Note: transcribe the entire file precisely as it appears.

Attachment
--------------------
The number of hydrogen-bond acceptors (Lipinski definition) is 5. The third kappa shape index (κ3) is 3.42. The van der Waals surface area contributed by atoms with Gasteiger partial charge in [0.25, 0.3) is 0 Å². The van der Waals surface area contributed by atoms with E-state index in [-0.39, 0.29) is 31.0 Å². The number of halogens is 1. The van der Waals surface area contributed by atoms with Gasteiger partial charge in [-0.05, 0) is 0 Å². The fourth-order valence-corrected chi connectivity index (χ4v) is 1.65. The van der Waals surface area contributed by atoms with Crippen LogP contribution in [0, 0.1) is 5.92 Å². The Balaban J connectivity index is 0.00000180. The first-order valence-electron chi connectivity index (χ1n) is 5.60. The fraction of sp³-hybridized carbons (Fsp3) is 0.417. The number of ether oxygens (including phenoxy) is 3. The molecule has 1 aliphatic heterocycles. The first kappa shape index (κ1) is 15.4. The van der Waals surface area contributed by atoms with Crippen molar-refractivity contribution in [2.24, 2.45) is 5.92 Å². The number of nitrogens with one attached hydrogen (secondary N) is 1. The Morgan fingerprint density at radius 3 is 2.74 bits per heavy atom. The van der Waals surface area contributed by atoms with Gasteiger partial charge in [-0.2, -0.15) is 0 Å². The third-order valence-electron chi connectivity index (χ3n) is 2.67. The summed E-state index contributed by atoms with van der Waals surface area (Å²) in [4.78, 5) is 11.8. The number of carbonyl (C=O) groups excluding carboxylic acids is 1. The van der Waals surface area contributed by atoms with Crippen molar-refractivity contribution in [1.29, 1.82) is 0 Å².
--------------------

The number of hydrogen-bond acceptors (Lipinski definition) is 5. The third kappa shape index (κ3) is 3.42. The van der Waals surface area contributed by atoms with Gasteiger partial charge in [0.25, 0.3) is 0 Å². The van der Waals surface area contributed by atoms with E-state index in [-0.39, 0.29) is 31.0 Å². The number of halogens is 1. The van der Waals surface area contributed by atoms with Gasteiger partial charge in [-0.05, 0) is 0 Å². The fourth-order valence-corrected chi connectivity index (χ4v) is 1.65. The van der Waals surface area contributed by atoms with Crippen LogP contribution in [0, 0.1) is 5.92 Å². The Balaban J connectivity index is 0.00000180. The first-order valence-electron chi connectivity index (χ1n) is 5.60. The fraction of sp³-hybridized carbons (Fsp3) is 0.417. The number of ether oxygens (including phenoxy) is 3. The molecule has 1 aliphatic heterocycles. The first kappa shape index (κ1) is 15.4. The van der Waals surface area contributed by atoms with Crippen molar-refractivity contribution in [2.24, 2.45) is 5.92 Å². The number of nitrogens with one attached hydrogen (secondary N) is 1. The Morgan fingerprint density at radius 3 is 2.74 bits per heavy atom. The van der Waals surface area contributed by atoms with Gasteiger partial charge in [-0.2, -0.15) is 0 Å². The third-order valence-electron chi connectivity index (χ3n) is 2.67. The summed E-state index contributed by atoms with van der Waals surface area (Å²) in [4.78, 5) is 11.8. The number of carbonyl (C=O) groups excluding carboxylic acids is 1. The van der Waals surface area contributed by atoms with Crippen molar-refractivity contribution in [1.29, 1.82) is 0 Å².